Wild Weds. 18/52 Great Horned Owls

Copyright ©2018 Deborah M. Zajac.  ALL RIGHTS RESERVED

Saturday some friends and I met up to go look for the Owls again.

The Owlets were out of the nest and high up in the foliage with Mom. I didn’t get any shots of them, but both the Male, and Female Adults gave us great looks.

When we first arrived in the park Gordon from https://undiscoverdimagesamongstus.wordpress.com/

was there already and had spotted the Male Adult Great Horned Owl in a tree opposite the nesting tree. Fortunately he was on a branch in the open, but it was well shaded.

He hooted off and on to the Mrs. and the chicks which was really neat to hear. I’m pretty sure he’s hooting in this image b/c his white chest feathers are prominent. When he was quiet it was just a line across his chest.

Great Horned Owl Male

Several hours later the Female flew out of the nesting tree to a huge Eucalyptus tree across from the nesting tree, and out in the open so we had a great look at her.  I’m sure she was able to keep an eye on the chicks from there.  It was evening by then and the sun was sinking lower, and getting more golden.

The light was so lovely on her. Isn’t she pretty!

Great Horned Owl Female

Here are just a handful of the Owl watchers that passed through to look at the owls.

In front row all in black is Gordon, then our friend Anna who you can barely see next to him, and our friend Brian the last one in the front row.  Myself and Dali were still taking images of the Female while these photographers, and birders were looking for the Owlets.  (This image I made with my iPhone 7 Plus.)

Owl Watching Golden Gate Park

It was another good birding day despite me not getting a good look at the owlets this time.

Nikon D810| Nikkor 200-500mm| PSCC 2018

more to come…

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Author: circadianreflections

My name is Deborah Zajac. I'm a photographer living in Silicon Valley. I am a passionate nature, landscape, night/astro photographer. I shoot predominately in color and use Nikon Digital Cameras, and lenses. I hope you enjoy seeing some of the photos I've taken while on my travels. Please feel free to leave a comment I'd love to hear from you.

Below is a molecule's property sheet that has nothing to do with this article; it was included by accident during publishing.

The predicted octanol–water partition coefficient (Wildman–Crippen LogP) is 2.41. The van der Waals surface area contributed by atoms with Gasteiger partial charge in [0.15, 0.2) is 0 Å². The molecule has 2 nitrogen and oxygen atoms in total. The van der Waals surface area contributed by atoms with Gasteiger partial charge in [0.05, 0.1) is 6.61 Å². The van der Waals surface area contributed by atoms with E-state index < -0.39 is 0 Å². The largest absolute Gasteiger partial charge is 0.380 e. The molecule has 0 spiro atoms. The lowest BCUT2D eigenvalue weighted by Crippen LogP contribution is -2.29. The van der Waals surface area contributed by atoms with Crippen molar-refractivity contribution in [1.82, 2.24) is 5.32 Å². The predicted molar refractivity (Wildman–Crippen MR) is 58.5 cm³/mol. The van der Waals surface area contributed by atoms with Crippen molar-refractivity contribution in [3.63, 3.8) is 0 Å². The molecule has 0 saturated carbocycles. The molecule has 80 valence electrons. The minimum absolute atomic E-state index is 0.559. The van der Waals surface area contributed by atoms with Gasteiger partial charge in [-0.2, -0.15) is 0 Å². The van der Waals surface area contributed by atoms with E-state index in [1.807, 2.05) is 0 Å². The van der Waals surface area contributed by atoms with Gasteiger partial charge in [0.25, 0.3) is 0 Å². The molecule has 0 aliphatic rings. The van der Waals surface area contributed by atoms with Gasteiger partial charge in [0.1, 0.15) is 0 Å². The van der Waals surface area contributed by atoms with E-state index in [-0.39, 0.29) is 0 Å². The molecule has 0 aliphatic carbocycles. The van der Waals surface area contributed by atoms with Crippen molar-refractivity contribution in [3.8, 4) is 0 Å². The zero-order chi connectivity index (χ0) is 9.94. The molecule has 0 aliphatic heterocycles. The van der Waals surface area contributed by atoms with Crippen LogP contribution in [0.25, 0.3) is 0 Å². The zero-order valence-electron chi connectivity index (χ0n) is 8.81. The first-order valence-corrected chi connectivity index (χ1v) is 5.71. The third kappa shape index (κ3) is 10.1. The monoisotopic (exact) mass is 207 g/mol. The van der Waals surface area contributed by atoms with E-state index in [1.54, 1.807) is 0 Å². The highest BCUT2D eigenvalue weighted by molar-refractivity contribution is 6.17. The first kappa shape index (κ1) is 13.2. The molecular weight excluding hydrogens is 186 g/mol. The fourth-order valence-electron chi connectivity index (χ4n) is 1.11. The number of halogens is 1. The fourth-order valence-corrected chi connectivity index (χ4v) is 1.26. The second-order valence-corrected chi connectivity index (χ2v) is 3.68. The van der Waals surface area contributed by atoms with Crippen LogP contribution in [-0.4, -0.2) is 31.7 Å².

40 thoughts on “Wild Weds. 18/52 Great Horned Owls”

  1. These are amazing photographs, Deborah! You are an outstanding photographer. Those Great Horned Owls are studying You.
    I’m so glad you visited my blog and let me know all about the family birthdays in May. Love ya, girlfriend! ❤️

  2. Deborah, those owls are magnificent. You captured their personality perfectly. That’s interesting about the “hooting feathers”… Fun to see the two-legged birds too. 😉
    TGIF hugs!

    1. Aren’t they awesome and beautiful birds. I confess I am partial to birds of prey. The Owls are incredible being silent when they fly!

      I’m so glad you like the images and their feathers. You made me smile and my chest puffed up just a bit. 🙂 Not as big as the owls, but a bit. I know only too well there are far, far better photographers out in the world who go to much greater lengths to get the shot than I do that earn and deserve much more respect that I. It’s true.
      xx

      1. Don’t sell yourself short, Deborah. You are a great photographer. You put effort and passion in your photos!
        There is just something about owls that is special. They look stiff and awkward in that boxy shape, and yet – as you say – are elegant predators.

  3. The light really was lovely, and your shots are too — is it terrible how I’m partial to the shot of the humans? Love that engagement!

    1. Can you feel their glee at seeing the owlets? Do you see the smiles? It was like that all. day. long! Even for me and I’d seen them for two weeks, and have seen them in years past! It’s amazing!

      I’m so glad you like the photo of the people looking at the Owlets, and the Adult Female.
      I made a good choice including that iPhone shot.
      Your partiality to that shot makes me ever so happy! xx

    1. LOL! It does doesn’t it! It didn’t work that way though. The photographers found the owls first, and people seeing the big lenses were curious about what they were looking at and asked what they were looking at, then they looked up, which brought the crowd. It is often what happens. 🙂

  4. Beautiful shots, Deborah. I love owls but rarely get to see any. Looking at the shot of the photographers, I realize my telephoto isn’t much compared to those lenses!!

    janet

    1. Thanks Janet!
      Gordon’s lens the smallest of all in this group has pretty good reach with his 2x crop sensor he has 600mm. When he add an extender he gets more reach. Too bad Dali wasn’t in this image. It would have been fun to see his 400mm prime with extender in the mix.
      Mine is the heaviest, and bulkiest, but not the longest at 500mm.

  5. Yay! Great shots. Owls are mysterious creatures. They seem to be able to read minds! Well, I’m not sure about that, but I do know they fly stealth, a large dark feathery vessel silently sailing through the forests.

  6. These are beautiful owls! You captured them perfectly. What a fun day for you and I like the last pic of the group completely focused on the owls.

    1. Thank you so much Camie! I thought people might get a kick out of seeing just some of the people that stopped to look. There were several groups like this one throughout the afternoon and evening. 🙂

  7. The owls are so stunning. I’m sure that mom can see her kids. I am often amazed by how sharp most birds’ vision is. I really like the image of the male all puffed up. Great work, Deborah.

    1. Thank you so much Dan!
      They must have amazing vision to go with the amazing hearing!

      It was so neat hearing him hoot softly to his mate, and the chicks. I imagined he was saying, “I’m just here. Watching. All is well.” 🙂

      He didn’t hoot very loud.

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